By Franklin Briceño
The Associated Press
CIUDAD PACHACUTEC, PERÚ » Walter de la Cruz scrambled down a large sand dune in the fog to reach a rock overlooking the Pacific Ocean, where he has fished for three decades. He cast a hook into the waters off Peru’s coast several times, with no luck. One attempt yielded a piece of plastic stained with oil.
De la Cruz, 60, is one of more than 2,500 fishermen whose livelihoods have been cast into doubt as a result of a large crudeoil spill at the Spanish-owned Repsol oil refinery on Jan. 15.
“We are desperate,” he said, counting on his fingers the debts that overwhelm him, including a bank loan, bills for water, electricity, gas and school supplies for his two grandchildren.
Peru has characterized the spill of 11,900 barrels in front of a Repsol refinery as its “worst ecological disaster.” A report by United Nations experts estimates it involved about 2,100 tons of crude, well above the 700 tons the International Tanker Owners Pollution Federation Limited considers the threshold for a large spill — and an unprecedented amount for the type of crude that leaked. The oil was extracted from Buzios, the world’s largest deep water oil field and the most productive in Brazil.
The spill happened when the Mare Doricum, an Italian-flagged tanker, was unloading oil at the La Pampilla refinery, just off Peru’s coast north of the capital. The ship’s captain told the South American country’s Congress that oil spilled into the ocean for at least eight minutes.
Peru — which has a vast informal economy — does not have exact data on the number of fishermen affected, or of the people on the docks and ports who depend on the fishing industry, including restaurants, food vendors and those who rent sun umbrellas or boats.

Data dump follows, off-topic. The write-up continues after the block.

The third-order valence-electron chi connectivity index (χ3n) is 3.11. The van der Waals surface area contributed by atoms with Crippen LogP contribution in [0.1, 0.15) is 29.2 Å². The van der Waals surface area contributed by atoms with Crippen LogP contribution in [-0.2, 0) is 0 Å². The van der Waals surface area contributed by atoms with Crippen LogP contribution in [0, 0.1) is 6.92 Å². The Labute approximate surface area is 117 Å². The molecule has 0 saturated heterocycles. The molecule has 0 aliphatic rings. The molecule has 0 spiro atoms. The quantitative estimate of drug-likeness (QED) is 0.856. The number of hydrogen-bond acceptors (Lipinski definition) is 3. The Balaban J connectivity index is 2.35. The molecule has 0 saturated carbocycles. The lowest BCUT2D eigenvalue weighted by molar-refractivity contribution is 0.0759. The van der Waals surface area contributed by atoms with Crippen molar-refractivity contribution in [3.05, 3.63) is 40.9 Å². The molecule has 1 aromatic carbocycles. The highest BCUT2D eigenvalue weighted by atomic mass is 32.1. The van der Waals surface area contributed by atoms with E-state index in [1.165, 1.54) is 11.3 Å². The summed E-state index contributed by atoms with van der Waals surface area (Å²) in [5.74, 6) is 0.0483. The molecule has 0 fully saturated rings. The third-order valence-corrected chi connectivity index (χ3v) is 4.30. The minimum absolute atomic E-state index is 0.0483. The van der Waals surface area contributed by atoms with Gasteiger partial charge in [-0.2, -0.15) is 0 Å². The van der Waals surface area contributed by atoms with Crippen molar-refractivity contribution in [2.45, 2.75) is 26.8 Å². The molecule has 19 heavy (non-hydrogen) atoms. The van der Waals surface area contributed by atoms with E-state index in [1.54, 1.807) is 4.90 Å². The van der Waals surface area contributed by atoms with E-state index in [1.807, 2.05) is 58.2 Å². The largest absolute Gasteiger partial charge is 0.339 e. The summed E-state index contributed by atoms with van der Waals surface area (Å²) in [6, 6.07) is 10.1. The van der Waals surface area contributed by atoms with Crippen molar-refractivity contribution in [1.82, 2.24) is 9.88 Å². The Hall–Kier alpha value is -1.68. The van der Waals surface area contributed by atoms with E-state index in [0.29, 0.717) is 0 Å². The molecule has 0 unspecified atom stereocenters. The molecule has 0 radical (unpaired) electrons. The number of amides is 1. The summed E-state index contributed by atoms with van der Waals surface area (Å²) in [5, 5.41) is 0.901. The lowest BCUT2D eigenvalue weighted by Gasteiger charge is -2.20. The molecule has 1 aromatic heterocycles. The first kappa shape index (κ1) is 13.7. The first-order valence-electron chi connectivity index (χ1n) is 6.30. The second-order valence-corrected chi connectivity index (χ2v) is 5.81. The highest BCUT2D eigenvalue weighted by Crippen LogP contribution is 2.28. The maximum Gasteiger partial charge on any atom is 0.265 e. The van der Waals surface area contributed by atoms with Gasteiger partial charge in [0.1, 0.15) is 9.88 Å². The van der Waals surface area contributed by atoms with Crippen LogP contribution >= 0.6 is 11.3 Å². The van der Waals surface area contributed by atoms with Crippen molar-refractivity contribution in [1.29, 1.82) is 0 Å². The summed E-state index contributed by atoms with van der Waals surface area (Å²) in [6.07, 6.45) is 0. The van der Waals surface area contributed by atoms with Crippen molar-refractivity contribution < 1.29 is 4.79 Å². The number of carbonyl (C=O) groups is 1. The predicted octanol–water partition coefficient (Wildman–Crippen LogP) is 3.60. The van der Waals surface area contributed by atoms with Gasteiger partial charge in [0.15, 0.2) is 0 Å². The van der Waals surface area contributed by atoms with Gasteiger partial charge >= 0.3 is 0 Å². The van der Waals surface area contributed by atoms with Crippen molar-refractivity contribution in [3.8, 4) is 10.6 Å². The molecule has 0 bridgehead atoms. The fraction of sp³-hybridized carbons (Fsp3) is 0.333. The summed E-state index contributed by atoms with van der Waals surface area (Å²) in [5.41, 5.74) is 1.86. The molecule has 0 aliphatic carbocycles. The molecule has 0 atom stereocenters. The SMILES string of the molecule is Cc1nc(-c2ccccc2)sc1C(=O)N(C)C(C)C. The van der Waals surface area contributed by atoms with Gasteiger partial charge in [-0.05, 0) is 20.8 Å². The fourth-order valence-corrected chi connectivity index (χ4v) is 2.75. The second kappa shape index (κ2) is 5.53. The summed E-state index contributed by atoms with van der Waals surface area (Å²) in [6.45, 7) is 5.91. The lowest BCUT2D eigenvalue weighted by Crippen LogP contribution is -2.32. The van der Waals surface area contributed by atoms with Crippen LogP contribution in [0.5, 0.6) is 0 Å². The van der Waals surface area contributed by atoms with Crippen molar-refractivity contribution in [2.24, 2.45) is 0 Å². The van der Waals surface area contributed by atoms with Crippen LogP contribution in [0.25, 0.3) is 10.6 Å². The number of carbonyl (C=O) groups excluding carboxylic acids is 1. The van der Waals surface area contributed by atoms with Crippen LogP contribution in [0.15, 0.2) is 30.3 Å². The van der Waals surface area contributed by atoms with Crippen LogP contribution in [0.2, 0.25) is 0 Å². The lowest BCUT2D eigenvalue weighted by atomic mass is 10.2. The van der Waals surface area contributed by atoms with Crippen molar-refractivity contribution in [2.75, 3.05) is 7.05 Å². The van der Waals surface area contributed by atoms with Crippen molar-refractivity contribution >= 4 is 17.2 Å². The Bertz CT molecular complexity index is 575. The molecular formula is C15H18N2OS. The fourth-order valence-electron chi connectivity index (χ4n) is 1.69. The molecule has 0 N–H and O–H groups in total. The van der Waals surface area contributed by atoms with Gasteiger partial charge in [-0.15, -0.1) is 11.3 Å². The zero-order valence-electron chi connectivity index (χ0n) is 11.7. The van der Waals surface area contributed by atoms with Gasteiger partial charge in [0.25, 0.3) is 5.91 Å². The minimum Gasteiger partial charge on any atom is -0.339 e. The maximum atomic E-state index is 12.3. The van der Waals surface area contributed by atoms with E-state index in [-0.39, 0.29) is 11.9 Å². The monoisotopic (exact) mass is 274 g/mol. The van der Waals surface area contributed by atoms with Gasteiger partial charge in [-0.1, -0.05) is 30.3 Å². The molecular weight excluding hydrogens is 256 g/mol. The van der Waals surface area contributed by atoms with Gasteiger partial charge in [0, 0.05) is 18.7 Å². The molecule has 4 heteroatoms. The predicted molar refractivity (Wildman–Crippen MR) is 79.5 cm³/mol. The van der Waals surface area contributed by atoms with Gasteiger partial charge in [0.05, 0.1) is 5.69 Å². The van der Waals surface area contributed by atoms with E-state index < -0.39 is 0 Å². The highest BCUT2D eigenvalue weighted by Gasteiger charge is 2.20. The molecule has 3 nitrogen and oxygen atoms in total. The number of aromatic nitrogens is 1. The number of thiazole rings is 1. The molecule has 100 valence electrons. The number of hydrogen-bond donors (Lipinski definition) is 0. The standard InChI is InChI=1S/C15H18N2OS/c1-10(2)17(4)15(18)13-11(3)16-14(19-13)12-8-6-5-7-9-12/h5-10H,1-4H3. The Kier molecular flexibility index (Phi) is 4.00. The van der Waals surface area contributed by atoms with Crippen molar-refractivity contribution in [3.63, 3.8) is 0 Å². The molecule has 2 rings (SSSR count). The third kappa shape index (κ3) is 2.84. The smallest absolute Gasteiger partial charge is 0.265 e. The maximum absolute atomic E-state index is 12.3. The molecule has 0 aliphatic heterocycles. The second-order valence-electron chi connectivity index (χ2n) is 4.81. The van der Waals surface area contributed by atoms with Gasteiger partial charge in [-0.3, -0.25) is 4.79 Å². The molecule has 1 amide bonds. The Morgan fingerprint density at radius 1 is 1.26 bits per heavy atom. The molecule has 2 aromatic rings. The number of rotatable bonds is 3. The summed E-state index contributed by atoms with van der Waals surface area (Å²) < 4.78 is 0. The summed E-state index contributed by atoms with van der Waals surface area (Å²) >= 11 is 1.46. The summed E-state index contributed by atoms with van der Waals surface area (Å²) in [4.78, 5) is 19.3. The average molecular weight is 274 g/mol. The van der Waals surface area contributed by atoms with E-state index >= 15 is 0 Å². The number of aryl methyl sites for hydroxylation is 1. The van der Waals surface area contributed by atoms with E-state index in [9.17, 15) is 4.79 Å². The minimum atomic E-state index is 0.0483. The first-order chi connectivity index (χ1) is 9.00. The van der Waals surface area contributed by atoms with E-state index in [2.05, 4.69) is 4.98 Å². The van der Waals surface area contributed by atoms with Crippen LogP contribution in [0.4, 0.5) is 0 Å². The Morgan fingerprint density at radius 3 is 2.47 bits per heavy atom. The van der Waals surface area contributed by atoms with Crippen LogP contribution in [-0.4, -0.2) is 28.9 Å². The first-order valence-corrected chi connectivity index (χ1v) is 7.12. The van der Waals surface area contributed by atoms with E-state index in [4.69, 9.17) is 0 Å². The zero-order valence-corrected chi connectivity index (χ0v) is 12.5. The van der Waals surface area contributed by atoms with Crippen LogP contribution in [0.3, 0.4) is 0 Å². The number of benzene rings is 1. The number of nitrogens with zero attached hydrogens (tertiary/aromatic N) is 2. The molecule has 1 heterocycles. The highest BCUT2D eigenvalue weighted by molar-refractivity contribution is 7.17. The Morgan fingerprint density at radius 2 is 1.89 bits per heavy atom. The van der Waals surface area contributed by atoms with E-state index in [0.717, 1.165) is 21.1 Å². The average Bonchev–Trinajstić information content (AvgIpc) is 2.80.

One thing is for sure: The affected artisanal fishermen are among the most economically vulnerable in Peru, harvesting small amounts of fish close to the coast, sometimes from small boats and sometimes from the shore, said Juan Carlos Sueiro, an expert on the economics of fishing with the international conservation group Oceana.
“They are on the poverty line. Their income varies from day to day,” he said.
De la Cruz said he knew immediately that the oil spreading over more than 41 square miles — an area larger than the city of Paris — would halt for the first time the activity carried out for centuries on Peru’s Pacific coast.
“I saw the fruits of my livelihood destroyed,” he said. “It’s like if you have a store and someone comes and sets it on fire.”
Shortly after the spill, the government announced it was looking into giving financial aid to those affected. Authorities took three weeks to come up with a list of 2,500 fishermen whom they would help. Two weeks after that, the government said it would now be Repsol who would give as much as $799 to each of the 5,600 people affected to compensate them for the income they’ve lost because of the spill. The Presidency of the Council of Ministers did not respond to a question from The Associated Press about whether the aid promise was still valid.
Many fishermen here don’t have a certificate or papers to prove it is their livelihood. De la Cruz doesn’t. But he knows that he has been coming here with a basket to be filled on his back for 30 years. He normally sells or trades the fish with the owners of restaurants or local homemakers, and take some home to his wife to prepare in dishes that can be sold to neighbors.
De la Cruz said he felt “broken” when he saw his work space swarmed by journalists reporting on the oil spill. He wanted to tell them and the authorities what he felt, so he took a blue ink marker and wrote on a piece of cardboard, “Fishermen we need help please.”
Peruvian President Pedro Castillo visited the area, passed by De la Cruz, and promised to help. After looking at the puddles of oil, he’d shaken his head and said: “This can’t be.”
Yet, more than a month after that visit, state aid does not exist.
So far Repsol has given out one or two cards — worth $135 each — to those affected to exchange for food at a supermarket. This is not enough to feed them, so the fishermen have organized community lunches with food donated by the Catholic Church and other organizations. In these meetings, the lack of financial aid is the recurring theme.